The members of the chapter at the annual meeting held on 27 November 1992 in Brno decided not to split after the separation of Czechoslovakia. It was suggested to organise a larger chapter from the Central European States to provide greater co‐operation and better functioning of the smaller chapters. A new name for the chapter was proposed — Central European Chapter (CEC) — to express neutrality and to point out that the chapter is open to other neighbouring chapters and to new members from the states where no national chapter yet exists.
‘Soldering and Cleaning in Electronics’ international conference, including an exposition, took place in Brno on 12–13 October 1993. The conference was organised by…
‘Soldering and Cleaning in Electronics’ international conference, including an exposition, took place in Brno on 12–13 October 1993. The conference was organised by SMT‐Info, together with the ISHM‐Czech and Slovak Chapter. The purpose of this common action was to bring together the professionals in surface mount technology and thick film technology. In the framework of the conference, in which 130 home and foreign delegates participated, the annual meeting of the ISHM‐Czech and Slovak Chapter took place.
This conference was the second in the National Physical Laboratory series focusing in turn on each of the non‐CFC options for de‐fluxing soldered electronics assemblies. The first conference was on Controlled Atmosphere Soldering and the third will be on New Solvents.
Design for manufacture and testability seems to be a very hot topic. This seminar organised by Bob Willis was over‐subscribed within the first two weeks of announcement, and the standby places were already sufficient to warrant a repeat seminar during September. This will be held in Chelmsford on 9 September.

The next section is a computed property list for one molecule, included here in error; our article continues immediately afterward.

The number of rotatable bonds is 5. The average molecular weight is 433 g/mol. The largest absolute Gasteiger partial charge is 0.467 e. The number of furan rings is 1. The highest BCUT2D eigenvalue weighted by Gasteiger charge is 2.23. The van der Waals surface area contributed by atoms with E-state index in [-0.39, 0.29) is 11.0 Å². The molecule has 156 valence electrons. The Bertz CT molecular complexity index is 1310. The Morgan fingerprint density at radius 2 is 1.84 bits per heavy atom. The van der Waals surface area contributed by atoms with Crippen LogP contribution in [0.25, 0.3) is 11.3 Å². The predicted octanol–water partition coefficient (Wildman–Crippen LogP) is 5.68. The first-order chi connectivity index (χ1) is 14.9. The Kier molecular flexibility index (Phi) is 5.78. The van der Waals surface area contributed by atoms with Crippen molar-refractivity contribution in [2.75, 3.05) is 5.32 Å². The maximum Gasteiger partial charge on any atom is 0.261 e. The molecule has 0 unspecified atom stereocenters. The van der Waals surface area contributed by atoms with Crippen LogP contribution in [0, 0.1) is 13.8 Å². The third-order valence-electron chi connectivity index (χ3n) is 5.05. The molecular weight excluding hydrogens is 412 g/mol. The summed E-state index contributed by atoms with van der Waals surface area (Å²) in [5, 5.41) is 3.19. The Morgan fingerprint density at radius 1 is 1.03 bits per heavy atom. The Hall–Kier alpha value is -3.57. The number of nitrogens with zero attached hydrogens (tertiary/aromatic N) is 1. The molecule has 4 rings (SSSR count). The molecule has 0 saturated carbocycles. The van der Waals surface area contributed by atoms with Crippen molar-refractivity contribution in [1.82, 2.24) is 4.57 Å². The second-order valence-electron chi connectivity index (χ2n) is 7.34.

The aim of this chapter is to argue that charisma is a collective representation, and that charismatic authority is a social status that derives more from the “recognition” of the followers than from the “magnetism” of the leaders. I contend further that a close reading of Max Weber shows that he, too, saw charisma in this light.
I develop my argument by a close reading of many of the most relevant texts on the subject. This includes not only the renowned texts on this subject by Max Weber, but also many books and articles that interpret or criticize Weber’s views.
I pay exceptionally close attention to key arguments and texts, several of which have been overlooked in the past.
Writers for whom charisma is personal magnetism tend to assume that charismatic rule is natural and that the full realization of democratic norms is unlikely. Authority, in this view, emanates from rulers unbound by popular constraint. I argue that, in fact, authority draws both its mandate and its energy from the public, and that rulers depend on the loyalty of their subjects, which is never assured. So charismatic claimants are dependent on popular choice, not vice versa.
I advocate a “culturalist” interpretation of Weber, which runs counter to the dominant “personalist” account. Conventional interpreters, under the sway of theology or mass psychology, misread Weber as a romantic, for whom charisma is primal and undemocratic rule is destiny. This essay offers a counter-reading.